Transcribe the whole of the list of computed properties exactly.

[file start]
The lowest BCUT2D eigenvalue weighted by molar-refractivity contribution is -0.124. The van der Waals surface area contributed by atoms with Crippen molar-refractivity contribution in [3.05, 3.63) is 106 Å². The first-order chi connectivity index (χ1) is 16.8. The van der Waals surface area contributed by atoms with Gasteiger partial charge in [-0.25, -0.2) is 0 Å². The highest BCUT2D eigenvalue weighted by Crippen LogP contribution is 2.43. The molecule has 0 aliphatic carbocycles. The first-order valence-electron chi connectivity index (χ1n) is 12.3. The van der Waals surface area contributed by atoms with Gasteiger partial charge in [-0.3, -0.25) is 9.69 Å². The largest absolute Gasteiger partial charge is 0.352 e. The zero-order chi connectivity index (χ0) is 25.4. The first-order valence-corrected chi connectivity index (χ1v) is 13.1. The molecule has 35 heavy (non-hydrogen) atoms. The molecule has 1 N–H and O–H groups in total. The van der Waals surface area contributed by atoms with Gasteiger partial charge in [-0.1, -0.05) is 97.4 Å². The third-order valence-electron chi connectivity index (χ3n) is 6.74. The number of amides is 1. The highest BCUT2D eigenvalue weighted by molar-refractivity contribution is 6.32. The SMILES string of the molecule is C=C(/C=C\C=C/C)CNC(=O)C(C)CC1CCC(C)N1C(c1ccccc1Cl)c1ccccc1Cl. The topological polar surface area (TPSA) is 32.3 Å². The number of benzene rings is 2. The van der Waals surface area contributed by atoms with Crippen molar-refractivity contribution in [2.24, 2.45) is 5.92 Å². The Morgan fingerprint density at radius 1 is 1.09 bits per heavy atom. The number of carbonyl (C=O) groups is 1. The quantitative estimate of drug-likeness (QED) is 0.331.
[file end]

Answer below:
The lowest BCUT2D eigenvalue weighted by molar-refractivity contribution is -0.124. The van der Waals surface area contributed by atoms with Crippen molar-refractivity contribution in [3.05, 3.63) is 106 Å². The first-order chi connectivity index (χ1) is 16.8. The van der Waals surface area contributed by atoms with Gasteiger partial charge in [-0.25, -0.2) is 0 Å². The highest BCUT2D eigenvalue weighted by Crippen LogP contribution is 2.43. The molecule has 0 aliphatic carbocycles. The first-order valence-electron chi connectivity index (χ1n) is 12.3. The van der Waals surface area contributed by atoms with Gasteiger partial charge in [-0.3, -0.25) is 9.69 Å². The largest absolute Gasteiger partial charge is 0.352 e. The zero-order chi connectivity index (χ0) is 25.4. The first-order valence-corrected chi connectivity index (χ1v) is 13.1. The molecule has 35 heavy (non-hydrogen) atoms. The molecule has 1 N–H and O–H groups in total. The van der Waals surface area contributed by atoms with Gasteiger partial charge in [-0.1, -0.05) is 97.4 Å². The third-order valence-electron chi connectivity index (χ3n) is 6.74. The number of amides is 1. The highest BCUT2D eigenvalue weighted by molar-refractivity contribution is 6.32. The SMILES string of the molecule is C=C(/C=C\C=C/C)CNC(=O)C(C)CC1CCC(C)N1C(c1ccccc1Cl)c1ccccc1Cl. The topological polar surface area (TPSA) is 32.3 Å². The number of benzene rings is 2. The van der Waals surface area contributed by atoms with Crippen molar-refractivity contribution in [2.24, 2.45) is 5.92 Å². The Morgan fingerprint density at radius 1 is 1.09 bits per heavy atom. The number of carbonyl (C=O) groups is 1. The quantitative estimate of drug-likeness (QED) is 0.331.